Tag Archives: Hegel

How to Begin (Notes on the Introduction to Hegel’s Phenomenology)

It’s no use starting with the assumption that thought and being are identical. For one thing, no one will know what you’re talking about. Hegel started by looking at the philosophical thinking of his day and showing how it was … Continue reading

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Hegel’s Democratic Spirit

The Preface to the Phenomenology of Spirit is a good place to begin with Hegel. The key question he’s asking in these pages is: What is philosophy? And his answer tells us a lot about what kind of philosopher he … Continue reading

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Hegel’s Scepticism

Hegel’s Phenomenology of Spirit is an exercise in scepticism. People who call themselves “sceptics” often pride themselves on having their own ideas about the world, and trusting the evidence of their own senses. This is better than accepting established truths … Continue reading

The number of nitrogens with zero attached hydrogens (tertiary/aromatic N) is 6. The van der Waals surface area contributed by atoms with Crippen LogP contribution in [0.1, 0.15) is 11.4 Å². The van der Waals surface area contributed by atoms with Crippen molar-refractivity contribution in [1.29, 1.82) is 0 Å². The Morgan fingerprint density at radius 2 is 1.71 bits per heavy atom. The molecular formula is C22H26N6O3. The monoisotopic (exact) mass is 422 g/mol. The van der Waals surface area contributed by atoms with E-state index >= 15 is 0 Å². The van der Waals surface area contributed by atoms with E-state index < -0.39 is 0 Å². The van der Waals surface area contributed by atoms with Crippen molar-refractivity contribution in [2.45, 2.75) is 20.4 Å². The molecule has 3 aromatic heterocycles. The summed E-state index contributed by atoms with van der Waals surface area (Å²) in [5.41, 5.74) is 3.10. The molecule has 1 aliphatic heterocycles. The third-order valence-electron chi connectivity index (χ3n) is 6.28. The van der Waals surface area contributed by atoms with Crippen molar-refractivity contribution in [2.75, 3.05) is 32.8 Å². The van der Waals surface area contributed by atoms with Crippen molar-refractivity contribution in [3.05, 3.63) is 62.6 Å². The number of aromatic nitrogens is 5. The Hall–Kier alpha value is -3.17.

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Review of Slavoj Žižek’s Like a Thief in Broad Daylight (Part 1: “Introduction”)

Slavoj Žižek begins his book Like a Thief in Broad Daylight by discussing the purpose of philosophy. Its purpose, he says, is to “prod” people – meaning to “corrupt the youth” the way Socrates did, by challenging established norms. I … Continue reading

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Hegel, Theodicy and Contradiction

This is a paper I presented at the “Hegel’s Conception of Contradiction: Logic, Life and History” conference in Leuven on 17th May 2013. In retrospect, it seems strange to talk about theodicy without also discussing God and the problem of … Continue reading

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More Notes on Michael Hardt

In Gilles Deleuze: An Apprenticeship in Philosophy, Michael Hardt gives us four “methodological principles” for reading the work of Gilles Deleuze. 1. “Recognise the object and the terms of the primary antagonism.” Every philosophical project is aimed at someone, or … Continue reading

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